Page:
I feel that my first duty is to thank most heartily the Members of the Committee, and all others, who rendered such very efficient help in collecting funds, arranging and cutting up for the tea, and in superintending and devising the capital Sports, etc., which gave so much pleasure to our young guests on the occasion of the Peace Celebration. If only it had been a really fine day! The dampness of the unpleasant drizzle had no apparent effect on the spirits and excellent conduct of the children, yet we all felt it would have been so much brighter had the sun shone out. Provision for the tea was ample and much appreciated. The donkeys were quite up-to-date, and behaved as donkeys have ever done at a Children’s Fête! Most grateful were we to Mrs. Young, Mr Reynolds and Mr. Stretch for the loan of them; they were quite a feature in the programme. And what shall be told of the glory of the bonfire, which apparently surpassed in brilliance any other that could be seen far or near! As soon as the gentleman with the drum was satisfied that he had done enough in celebrating Peace, one was able to get to bed about 1.30 a.m.! thankful that all concerned had had a happy day, and may God grant that the occasion for keeping such a day shall never occur again during the life-time of the youngest of those who were present with us!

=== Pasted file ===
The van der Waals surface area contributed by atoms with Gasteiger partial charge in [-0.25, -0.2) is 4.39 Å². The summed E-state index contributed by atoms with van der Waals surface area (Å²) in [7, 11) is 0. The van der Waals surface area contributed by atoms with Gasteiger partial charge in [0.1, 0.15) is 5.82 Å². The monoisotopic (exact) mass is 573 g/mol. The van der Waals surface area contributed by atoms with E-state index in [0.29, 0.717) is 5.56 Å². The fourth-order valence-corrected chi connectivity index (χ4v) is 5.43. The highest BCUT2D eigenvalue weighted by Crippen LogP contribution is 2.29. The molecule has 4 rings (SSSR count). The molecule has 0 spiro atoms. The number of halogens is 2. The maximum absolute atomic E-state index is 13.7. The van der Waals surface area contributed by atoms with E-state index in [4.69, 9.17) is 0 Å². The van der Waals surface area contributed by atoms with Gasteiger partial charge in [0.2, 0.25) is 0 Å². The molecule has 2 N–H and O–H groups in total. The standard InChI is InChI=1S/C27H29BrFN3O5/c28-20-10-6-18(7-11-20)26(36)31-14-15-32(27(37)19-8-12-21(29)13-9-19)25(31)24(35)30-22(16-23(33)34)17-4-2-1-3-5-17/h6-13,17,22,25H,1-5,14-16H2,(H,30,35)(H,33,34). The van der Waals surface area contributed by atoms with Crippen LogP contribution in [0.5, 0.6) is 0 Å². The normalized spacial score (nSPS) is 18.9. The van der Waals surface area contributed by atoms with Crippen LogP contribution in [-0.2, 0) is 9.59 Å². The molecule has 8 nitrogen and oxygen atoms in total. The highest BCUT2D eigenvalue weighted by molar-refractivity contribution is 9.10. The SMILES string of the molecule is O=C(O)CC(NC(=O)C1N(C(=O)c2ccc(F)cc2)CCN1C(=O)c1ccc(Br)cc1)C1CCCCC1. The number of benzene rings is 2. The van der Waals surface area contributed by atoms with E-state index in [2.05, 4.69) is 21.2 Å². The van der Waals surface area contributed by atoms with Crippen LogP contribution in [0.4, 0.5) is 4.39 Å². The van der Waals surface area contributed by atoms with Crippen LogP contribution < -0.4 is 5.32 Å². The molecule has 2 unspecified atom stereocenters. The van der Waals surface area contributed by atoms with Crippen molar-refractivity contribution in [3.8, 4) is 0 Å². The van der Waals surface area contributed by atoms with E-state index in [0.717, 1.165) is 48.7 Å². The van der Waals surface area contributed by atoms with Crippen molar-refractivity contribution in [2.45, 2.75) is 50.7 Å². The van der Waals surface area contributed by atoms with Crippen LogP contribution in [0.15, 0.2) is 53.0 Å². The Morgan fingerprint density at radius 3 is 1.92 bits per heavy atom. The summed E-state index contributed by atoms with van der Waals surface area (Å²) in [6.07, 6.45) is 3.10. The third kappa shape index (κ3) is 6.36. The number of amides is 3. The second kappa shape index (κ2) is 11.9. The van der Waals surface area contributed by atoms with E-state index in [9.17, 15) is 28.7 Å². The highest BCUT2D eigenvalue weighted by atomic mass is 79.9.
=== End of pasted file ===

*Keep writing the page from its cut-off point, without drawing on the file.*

Cookham Dean parish magazine, July and August 1919 (D/P43B/28A/11)

A good example of a good defensive position

Sydney Spencer and his men practiced tactics before meeting the locals.

Tuesday 16 July 1918